Troy Smith knew that Army had a football team. But since the Black Knights aren’t talked about much nationally, that’s about all he knew about the program.
But things changed over the summer.
“I know for a fact that Army has a program and they’re not only trying to better themselves, but they’re always working and they’ve changed so much,” Smith said.
Smith gave the Army coaching staff his verbal commitment in May and looks to be a part of Black Knight head coach Jeff Monken’s second recruiting class.
Smith enters his senior year at Heights with a commitment in hand and ready for one final successful year at the school.
Monken was hired in December and comes to West Point after a successful stint at Georgia Southern in which he went 38-16
and helped the program transition from the Football Championship Subdivision to the Bowl Championship Subdivision. The highlight of his tenure at Georgia Southern was going to the swamp and beating Florida 26-20.
Smith was recruited by Black Knights assistant coach Todd Spencer who met with the quarterback personally. Though Spencer is the team’s offensive line coach, his recruiting pitch was on the money.
“I was just shell-shocked by everything that came out of his mouth and everything was impressive with what he was saying about the organization and about everything that had to do with Army football,” Smith said. “What they’re coming to, how they’re turning around, it wasn’t anything that was planned, and it was just straight off the bat.”
The Black Knights went 3-9 in 2013 and fans hope that Monken will turn things around. One of the measuring sticks will be if he can end a 12-game losing streak to the rival Navy Midshipmen.
Smith showed his prowess as a quarterback last season. He completed 101-of-196 passes for 1,544 yards and 16 touchdowns. He rushed for 520 yards and 11 scores on 103 carries. Smith was not only a quarterback in 2013, but he showed off his overall athleticism as a punter. He made the All-District 8-5A second team after averaging 33.34 yards per punt with a long of 57 yards.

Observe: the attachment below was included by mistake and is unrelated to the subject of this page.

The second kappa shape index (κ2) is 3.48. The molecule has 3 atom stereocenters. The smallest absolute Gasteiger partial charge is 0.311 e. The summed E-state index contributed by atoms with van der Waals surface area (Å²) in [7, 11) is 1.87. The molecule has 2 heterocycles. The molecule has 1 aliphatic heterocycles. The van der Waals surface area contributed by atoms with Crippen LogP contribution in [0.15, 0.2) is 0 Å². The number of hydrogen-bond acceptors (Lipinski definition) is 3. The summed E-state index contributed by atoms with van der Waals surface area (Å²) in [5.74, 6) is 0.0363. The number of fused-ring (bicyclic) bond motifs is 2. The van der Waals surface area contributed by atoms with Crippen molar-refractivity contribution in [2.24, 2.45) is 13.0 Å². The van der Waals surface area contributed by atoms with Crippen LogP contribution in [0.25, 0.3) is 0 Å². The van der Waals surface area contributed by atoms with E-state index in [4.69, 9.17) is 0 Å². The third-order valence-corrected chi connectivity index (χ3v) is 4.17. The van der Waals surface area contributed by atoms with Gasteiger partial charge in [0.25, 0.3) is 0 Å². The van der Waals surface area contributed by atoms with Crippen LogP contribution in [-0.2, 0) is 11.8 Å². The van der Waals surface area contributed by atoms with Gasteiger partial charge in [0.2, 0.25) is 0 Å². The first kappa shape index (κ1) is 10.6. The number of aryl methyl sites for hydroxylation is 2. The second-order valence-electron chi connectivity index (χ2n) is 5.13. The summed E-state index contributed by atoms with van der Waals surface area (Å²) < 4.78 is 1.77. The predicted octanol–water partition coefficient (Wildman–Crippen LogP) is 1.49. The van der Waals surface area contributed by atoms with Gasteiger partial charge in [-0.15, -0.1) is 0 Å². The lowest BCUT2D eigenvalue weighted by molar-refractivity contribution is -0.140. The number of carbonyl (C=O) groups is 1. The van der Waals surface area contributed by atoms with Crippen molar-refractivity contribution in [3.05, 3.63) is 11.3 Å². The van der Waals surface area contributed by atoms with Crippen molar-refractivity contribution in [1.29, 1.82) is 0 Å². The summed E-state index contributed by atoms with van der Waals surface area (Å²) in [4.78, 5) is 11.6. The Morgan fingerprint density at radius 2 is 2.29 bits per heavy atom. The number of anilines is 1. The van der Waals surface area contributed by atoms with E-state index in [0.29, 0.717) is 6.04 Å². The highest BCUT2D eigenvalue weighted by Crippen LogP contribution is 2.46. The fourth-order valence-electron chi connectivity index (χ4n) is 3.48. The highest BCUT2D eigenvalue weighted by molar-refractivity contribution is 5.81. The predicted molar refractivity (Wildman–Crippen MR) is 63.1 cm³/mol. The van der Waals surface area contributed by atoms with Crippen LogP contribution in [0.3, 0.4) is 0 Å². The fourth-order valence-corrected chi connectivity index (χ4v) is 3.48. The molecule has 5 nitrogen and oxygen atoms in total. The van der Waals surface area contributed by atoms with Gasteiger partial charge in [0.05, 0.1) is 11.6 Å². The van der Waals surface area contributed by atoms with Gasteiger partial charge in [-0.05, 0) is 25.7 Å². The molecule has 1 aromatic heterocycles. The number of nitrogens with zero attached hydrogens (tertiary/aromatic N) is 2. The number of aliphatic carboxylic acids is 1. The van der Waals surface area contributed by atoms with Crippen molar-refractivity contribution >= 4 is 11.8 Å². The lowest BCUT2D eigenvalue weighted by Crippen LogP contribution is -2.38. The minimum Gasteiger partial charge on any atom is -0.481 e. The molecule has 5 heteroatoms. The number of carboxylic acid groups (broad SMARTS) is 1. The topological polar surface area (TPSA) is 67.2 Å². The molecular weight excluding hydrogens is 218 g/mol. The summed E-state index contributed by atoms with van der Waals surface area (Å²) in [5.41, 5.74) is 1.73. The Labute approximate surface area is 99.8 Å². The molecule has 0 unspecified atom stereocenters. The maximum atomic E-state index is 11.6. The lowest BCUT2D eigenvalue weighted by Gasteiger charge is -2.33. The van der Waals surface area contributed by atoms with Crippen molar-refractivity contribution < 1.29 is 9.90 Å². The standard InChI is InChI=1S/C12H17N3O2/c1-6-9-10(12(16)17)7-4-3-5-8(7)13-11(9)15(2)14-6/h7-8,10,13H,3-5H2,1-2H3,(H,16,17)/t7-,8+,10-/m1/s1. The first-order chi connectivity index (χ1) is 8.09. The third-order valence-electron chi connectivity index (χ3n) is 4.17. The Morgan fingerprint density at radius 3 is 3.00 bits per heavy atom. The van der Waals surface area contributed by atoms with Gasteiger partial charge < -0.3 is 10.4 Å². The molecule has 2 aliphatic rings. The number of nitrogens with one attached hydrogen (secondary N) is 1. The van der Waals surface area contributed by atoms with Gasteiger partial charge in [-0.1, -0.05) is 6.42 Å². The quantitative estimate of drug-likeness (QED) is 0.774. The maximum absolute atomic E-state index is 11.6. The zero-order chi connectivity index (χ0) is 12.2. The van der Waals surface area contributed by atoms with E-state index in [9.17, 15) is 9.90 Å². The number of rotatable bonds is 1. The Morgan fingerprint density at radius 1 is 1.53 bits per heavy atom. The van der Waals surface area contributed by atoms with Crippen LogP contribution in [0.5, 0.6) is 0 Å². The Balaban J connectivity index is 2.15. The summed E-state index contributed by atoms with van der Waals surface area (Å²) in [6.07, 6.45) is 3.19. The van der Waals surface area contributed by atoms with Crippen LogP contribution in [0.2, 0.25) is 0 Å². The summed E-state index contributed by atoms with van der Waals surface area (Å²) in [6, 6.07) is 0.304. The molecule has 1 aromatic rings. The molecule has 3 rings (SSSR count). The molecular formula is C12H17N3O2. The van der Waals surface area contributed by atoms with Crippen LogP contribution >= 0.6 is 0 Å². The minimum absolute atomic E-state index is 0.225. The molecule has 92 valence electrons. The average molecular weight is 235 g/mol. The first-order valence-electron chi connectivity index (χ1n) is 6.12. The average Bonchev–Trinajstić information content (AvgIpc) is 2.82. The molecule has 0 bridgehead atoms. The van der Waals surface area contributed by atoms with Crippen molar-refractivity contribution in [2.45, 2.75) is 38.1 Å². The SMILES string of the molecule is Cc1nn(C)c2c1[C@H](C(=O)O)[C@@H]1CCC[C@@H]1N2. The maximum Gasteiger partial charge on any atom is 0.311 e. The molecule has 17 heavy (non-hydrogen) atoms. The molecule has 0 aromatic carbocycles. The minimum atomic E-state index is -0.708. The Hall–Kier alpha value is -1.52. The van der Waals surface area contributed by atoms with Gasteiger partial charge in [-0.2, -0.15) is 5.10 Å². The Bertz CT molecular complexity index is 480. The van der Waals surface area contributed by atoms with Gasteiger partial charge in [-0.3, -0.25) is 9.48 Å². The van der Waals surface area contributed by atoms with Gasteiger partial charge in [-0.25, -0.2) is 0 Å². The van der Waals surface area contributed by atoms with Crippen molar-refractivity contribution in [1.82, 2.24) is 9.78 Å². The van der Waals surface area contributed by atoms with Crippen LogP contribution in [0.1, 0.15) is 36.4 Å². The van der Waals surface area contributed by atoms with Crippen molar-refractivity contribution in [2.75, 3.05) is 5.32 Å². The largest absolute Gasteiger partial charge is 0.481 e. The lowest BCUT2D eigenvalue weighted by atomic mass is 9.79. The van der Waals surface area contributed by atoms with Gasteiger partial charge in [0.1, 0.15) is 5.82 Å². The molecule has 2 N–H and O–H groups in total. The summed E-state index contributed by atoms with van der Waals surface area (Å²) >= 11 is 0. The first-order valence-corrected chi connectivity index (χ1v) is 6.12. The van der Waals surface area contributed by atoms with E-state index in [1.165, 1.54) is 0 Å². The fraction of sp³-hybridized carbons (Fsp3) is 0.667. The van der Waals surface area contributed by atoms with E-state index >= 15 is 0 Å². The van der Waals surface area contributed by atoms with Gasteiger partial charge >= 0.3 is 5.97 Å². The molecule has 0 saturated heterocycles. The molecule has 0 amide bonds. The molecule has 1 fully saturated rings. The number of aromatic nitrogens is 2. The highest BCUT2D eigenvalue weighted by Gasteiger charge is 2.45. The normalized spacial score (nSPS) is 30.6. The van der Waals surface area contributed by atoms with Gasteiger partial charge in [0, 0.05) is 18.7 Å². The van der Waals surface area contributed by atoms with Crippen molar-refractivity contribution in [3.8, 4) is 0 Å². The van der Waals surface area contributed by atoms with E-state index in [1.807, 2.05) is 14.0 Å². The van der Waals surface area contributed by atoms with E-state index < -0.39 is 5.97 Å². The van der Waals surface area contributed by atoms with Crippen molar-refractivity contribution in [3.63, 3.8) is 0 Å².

The recruiting site Rivals.com has Smith listed as a two-star recruit and he is the fourth player from the Class of 2015 to commit to the program.
And with his senior season coming up, this is an exciting time for Smith.
“I’m soaking everything in and I just can’t wait for everything to be finalized, and of course, for this season coming up,” Smith said. “That’s a big milestone for me to play this senior season at Heights and execute with my teammates.”
Smith could officially become a Black Knight in February during the annual National Signing Day when recruits from all over the nation sign their National Letters of Intent.
But signing to play at Army, or any service academy, is not like signing for any other NCAA Division I school. After a player is done with his or her four years of collegiate eligibility, a five-year service commitment is necessary unless an athlete signs a professional contract.
Smith is ready for that responsibility.
“The main thing for me, I know the actual outcome of what can happen from me going to West Point and it’s just something so much better than if I want to any other school,” Smith said. “I just want to be successful. At the end of the day, I just want to prove myself and be successful.”
Though getting through four years at West Point comes with a big work load, Heights head football coach Jerry Edwards knows that Smith is both physically and mentally able to handle playing for the Black Knights and representing the Army.
“The five-year commitment will be one of the toughest things he’s had to do,” Edwards said. “I told him if you get through and you get a West Point education, you can pretty much write your ticket for the rest of your life because it doesn’t get much bigger than that. The network and the people he has can pretty much get any job that he wants at that point.”